4. Excisional or incisional biopsy: establishes diagnosis
• NOTE: Do not rely on negative mammogram or negative aspiration cytology to exclude malignancy. Make appropriate referral. Obtain imaging studies such as bone scan, chest x-ray examination, CT scan of abdomen, or CT scan of liver.
Surgery may vary from wide local excision or segmental mastectomy and breast conservation for masses < 4 cm in diameter, to simple mastectomy with or without reconstruction. The choice is dictated by the location and extent of the breast mass in relation to the breast size, and patient preferences. Surgery of the axilla is by sentinel lymph node guided sampling (after dye injection) in the absence of clinical or radiological (usually ultrasound) evidence of lymphadenopathy, or full dissection to level 3 if there are clinically involved nodes in order to gain local control and provide prognostic information to guide adjuvant treatment. The greater the amount of axillary surgery the more the risk of post-operative lymphoedema.
Radiotherapy is given to the conserved breast after wide local excision to reduce local recurrence, and to the chest wall after mastectomy if there are risk factors such as proximity to surgical margins or lymph node metastases, to complete the local control measures. Radiotherapy to the axilla and supraclavicular fossa can be added after sampling but not full dissection of the axilla because the combination raises the risk of severe lymphoedema to 30%. Adjuvant radiotherapy reduces the risk of local recurrence by 27% and improves 10-year survival by 5%.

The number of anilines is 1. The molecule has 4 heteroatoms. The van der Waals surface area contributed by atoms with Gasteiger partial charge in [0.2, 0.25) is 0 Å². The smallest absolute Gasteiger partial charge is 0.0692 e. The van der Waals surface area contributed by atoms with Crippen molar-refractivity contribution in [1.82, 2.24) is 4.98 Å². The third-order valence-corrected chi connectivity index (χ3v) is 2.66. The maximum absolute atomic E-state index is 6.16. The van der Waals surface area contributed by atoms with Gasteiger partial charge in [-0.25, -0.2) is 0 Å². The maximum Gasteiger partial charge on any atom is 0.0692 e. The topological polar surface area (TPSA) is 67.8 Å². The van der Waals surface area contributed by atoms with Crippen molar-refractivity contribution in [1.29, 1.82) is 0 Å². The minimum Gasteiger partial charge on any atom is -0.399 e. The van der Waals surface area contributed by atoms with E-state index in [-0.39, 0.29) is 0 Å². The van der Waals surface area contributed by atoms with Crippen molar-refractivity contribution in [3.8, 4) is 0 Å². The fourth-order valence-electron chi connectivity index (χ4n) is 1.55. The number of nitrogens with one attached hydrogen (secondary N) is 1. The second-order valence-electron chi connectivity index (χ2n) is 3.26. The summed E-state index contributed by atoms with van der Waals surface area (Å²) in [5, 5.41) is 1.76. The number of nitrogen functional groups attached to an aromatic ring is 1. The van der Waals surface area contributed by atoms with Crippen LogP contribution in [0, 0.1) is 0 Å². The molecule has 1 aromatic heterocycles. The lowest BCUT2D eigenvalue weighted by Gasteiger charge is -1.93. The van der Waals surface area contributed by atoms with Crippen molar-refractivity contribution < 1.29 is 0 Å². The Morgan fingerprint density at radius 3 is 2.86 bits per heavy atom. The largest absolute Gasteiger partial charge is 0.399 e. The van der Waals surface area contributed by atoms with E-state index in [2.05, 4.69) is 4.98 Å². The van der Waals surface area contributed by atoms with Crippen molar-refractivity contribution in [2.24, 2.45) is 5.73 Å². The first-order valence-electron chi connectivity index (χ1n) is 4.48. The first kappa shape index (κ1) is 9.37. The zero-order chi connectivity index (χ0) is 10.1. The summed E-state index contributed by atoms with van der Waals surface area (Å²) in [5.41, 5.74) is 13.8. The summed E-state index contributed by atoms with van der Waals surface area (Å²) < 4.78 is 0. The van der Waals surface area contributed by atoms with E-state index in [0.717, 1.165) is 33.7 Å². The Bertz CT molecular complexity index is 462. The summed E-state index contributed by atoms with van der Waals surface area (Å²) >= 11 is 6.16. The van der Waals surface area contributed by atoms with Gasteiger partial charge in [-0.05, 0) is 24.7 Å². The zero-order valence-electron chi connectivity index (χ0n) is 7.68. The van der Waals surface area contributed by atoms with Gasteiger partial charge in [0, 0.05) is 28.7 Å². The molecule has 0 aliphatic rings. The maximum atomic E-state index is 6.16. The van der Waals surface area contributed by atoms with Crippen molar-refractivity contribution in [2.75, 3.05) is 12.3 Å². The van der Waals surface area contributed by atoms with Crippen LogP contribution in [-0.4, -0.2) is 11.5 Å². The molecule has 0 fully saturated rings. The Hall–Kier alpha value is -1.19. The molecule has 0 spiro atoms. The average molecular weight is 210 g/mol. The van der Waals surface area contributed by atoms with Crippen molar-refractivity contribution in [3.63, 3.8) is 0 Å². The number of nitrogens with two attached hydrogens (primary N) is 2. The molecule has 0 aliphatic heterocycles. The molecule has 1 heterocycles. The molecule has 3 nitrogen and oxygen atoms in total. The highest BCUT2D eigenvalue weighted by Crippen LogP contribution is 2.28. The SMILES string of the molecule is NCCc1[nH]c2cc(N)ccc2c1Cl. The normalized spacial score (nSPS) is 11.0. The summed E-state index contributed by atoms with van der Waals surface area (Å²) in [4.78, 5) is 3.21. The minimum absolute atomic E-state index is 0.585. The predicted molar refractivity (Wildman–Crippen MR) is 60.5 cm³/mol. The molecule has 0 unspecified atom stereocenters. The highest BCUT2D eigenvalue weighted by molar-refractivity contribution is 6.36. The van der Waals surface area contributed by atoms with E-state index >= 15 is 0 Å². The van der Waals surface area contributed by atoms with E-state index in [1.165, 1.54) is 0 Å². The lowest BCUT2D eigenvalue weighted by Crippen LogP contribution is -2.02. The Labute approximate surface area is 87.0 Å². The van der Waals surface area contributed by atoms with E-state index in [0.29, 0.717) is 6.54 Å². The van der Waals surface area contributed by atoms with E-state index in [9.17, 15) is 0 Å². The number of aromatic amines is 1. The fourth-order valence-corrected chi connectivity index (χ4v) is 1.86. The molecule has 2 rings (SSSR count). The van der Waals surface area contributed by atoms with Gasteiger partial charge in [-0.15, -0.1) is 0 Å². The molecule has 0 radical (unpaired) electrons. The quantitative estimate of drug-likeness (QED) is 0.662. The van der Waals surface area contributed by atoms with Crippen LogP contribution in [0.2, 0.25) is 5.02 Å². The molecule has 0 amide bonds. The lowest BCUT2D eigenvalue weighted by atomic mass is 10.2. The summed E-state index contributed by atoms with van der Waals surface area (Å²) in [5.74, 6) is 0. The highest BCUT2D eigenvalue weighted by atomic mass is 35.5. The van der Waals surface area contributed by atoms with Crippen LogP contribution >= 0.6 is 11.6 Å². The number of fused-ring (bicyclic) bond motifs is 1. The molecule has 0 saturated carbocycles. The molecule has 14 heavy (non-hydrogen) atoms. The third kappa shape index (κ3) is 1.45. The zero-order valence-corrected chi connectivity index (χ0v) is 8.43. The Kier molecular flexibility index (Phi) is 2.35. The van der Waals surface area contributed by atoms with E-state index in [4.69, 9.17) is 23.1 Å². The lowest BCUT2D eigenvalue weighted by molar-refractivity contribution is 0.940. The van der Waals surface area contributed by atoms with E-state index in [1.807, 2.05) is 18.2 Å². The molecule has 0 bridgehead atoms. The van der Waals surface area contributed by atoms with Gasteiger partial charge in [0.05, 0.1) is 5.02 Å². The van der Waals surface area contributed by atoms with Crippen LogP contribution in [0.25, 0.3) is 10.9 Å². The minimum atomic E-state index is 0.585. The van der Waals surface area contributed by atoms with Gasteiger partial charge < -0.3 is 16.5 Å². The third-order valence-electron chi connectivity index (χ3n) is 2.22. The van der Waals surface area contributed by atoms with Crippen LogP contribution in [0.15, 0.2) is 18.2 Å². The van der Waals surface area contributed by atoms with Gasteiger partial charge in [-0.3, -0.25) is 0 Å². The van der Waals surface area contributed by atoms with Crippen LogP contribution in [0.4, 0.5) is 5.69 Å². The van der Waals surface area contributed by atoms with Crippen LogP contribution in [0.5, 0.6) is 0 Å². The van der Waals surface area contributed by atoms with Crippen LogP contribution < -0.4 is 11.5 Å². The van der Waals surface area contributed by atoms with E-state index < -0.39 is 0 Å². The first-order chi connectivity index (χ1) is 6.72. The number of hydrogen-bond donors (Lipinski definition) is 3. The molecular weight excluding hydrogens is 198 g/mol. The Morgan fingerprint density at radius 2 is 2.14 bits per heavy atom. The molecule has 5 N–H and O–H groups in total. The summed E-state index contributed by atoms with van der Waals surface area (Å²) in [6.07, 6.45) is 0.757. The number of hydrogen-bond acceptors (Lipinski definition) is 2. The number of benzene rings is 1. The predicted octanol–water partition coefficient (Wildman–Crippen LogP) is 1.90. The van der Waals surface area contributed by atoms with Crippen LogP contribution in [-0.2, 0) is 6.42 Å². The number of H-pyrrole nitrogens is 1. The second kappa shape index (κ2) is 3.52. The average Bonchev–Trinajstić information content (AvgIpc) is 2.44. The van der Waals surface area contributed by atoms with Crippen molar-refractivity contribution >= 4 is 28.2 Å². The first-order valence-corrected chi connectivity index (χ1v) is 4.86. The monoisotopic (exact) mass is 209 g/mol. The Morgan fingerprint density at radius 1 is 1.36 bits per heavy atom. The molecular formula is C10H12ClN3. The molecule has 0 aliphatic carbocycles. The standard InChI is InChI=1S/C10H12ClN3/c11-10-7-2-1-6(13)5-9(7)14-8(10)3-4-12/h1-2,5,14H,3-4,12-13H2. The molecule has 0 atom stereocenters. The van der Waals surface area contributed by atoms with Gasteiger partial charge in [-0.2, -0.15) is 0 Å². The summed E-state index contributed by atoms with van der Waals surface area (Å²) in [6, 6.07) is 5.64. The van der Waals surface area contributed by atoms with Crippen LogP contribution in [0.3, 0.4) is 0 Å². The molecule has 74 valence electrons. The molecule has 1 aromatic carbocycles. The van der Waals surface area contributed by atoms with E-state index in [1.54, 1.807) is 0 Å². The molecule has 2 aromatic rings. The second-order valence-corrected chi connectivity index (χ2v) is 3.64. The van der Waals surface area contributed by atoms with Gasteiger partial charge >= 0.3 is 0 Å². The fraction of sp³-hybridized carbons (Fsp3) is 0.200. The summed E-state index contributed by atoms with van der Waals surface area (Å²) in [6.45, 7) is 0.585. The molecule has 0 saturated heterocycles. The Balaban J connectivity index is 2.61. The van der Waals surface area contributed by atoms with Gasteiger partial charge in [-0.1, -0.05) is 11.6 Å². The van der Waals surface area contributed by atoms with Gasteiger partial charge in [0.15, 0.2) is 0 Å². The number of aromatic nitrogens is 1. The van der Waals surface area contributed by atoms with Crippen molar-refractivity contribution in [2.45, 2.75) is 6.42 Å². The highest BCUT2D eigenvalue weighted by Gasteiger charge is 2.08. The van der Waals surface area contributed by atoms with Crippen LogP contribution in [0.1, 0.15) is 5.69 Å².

Recent data suggest that women over 70 years with oestrogen receptor positive cancers up to 2 cm diameter may be offered surgery and tamoxifen alone without radiotherapy, without compromising outcome.
• Early breast cancer: primarily surgical or surgical and radiotherapeutic
• Choice in 65% to 75% of women between modified mastectomy and breast-conserving treatment, which consists of lumpectomy, axillary staging with sentinel node biopsy or axillary dissection, and breast irradiation
ACUTE GENERAL Rx
• May require adjuvant chemotherapy or endocrine therapy
• Evaluation and treatment by medical oncologist
Follow-up required after proper treatment of primary breast cancer includes:
1. Periodic clinical evaluations
2. Annual mammograms
3. Other tests as indicated
4. Patient instruction in monthly breast self-examination technique
• Prognosis after curative therapy: depends on size of tumor, extent of nodal metastasis, and pathologic grade of tumor
1. Patient with 1-cm tumor with no axillary node metastasis: 10 years disease-free survival rate of 90-95%
2. Patient with 3-cm tumor with metastasis in four nodes: 10 years disease-free survival rate of 15-20% if no systemic adjuvant therapy given
3. Outlook for most patients is between these extremes
• Systemic adjuvant therapy: improves prognosis significantly
Figure 66: A, Right mediolateral and, B, spot magnification view from routine screening mammography demonstrates a small, ill-defined mass with minimal spiculation. This was nonpalpable, and biopsy demonstrated infiltrating ductal carcinoma